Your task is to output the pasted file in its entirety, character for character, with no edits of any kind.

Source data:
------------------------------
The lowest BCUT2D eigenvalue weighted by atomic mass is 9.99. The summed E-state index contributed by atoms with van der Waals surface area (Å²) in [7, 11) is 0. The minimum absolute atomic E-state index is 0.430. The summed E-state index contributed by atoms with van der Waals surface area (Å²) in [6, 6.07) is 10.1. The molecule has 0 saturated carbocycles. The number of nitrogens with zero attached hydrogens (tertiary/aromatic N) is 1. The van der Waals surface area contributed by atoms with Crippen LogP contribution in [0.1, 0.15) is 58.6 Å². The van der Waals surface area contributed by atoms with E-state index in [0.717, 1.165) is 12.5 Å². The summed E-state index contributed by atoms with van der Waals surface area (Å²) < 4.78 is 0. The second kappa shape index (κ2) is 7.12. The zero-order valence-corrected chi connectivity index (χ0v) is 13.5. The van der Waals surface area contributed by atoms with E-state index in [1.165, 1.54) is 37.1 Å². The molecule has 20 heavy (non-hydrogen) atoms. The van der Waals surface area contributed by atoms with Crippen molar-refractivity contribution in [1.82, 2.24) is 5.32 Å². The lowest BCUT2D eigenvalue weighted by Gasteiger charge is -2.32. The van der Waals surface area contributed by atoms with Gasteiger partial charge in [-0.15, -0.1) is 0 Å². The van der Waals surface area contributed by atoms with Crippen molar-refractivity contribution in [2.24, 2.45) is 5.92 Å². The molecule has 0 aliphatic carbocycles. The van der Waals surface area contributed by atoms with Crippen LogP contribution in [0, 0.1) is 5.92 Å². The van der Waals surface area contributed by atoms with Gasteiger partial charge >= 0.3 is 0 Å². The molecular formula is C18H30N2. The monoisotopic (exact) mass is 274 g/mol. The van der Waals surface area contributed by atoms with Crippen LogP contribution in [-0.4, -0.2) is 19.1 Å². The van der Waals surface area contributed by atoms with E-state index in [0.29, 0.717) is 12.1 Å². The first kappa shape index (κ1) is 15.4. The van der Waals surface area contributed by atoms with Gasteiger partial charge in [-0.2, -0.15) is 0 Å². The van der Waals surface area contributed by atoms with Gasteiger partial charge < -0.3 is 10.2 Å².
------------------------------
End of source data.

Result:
The lowest BCUT2D eigenvalue weighted by atomic mass is 9.99. The summed E-state index contributed by atoms with van der Waals surface area (Å²) in [7, 11) is 0. The minimum absolute atomic E-state index is 0.430. The summed E-state index contributed by atoms with van der Waals surface area (Å²) in [6, 6.07) is 10.1. The molecule has 0 saturated carbocycles. The number of nitrogens with zero attached hydrogens (tertiary/aromatic N) is 1. The van der Waals surface area contributed by atoms with Crippen LogP contribution in [0.1, 0.15) is 58.6 Å². The van der Waals surface area contributed by atoms with E-state index in [0.717, 1.165) is 12.5 Å². The summed E-state index contributed by atoms with van der Waals surface area (Å²) < 4.78 is 0. The second kappa shape index (κ2) is 7.12. The zero-order valence-corrected chi connectivity index (χ0v) is 13.5. The van der Waals surface area contributed by atoms with E-state index in [1.165, 1.54) is 37.1 Å². The molecule has 20 heavy (non-hydrogen) atoms. The van der Waals surface area contributed by atoms with Crippen molar-refractivity contribution in [1.82, 2.24) is 5.32 Å². The lowest BCUT2D eigenvalue weighted by Gasteiger charge is -2.32. The van der Waals surface area contributed by atoms with Gasteiger partial charge in [-0.15, -0.1) is 0 Å². The van der Waals surface area contributed by atoms with Crippen molar-refractivity contribution in [2.24, 2.45) is 5.92 Å². The molecule has 0 aliphatic carbocycles. The van der Waals surface area contributed by atoms with Crippen LogP contribution in [0, 0.1) is 5.92 Å². The van der Waals surface area contributed by atoms with Gasteiger partial charge >= 0.3 is 0 Å². The molecular formula is C18H30N2. The monoisotopic (exact) mass is 274 g/mol. The van der Waals surface area contributed by atoms with Crippen LogP contribution in [-0.4, -0.2) is 19.1 Å². The van der Waals surface area contributed by atoms with E-state index in [0.29, 0.717) is 12.1 Å². The first kappa shape index (κ1) is 15.4. The van der Waals surface area contributed by atoms with Gasteiger partial charge in [-0.2, -0.15) is 0 Å². The van der Waals surface area contributed by atoms with Gasteiger partial charge < -0.3 is 10.2 Å².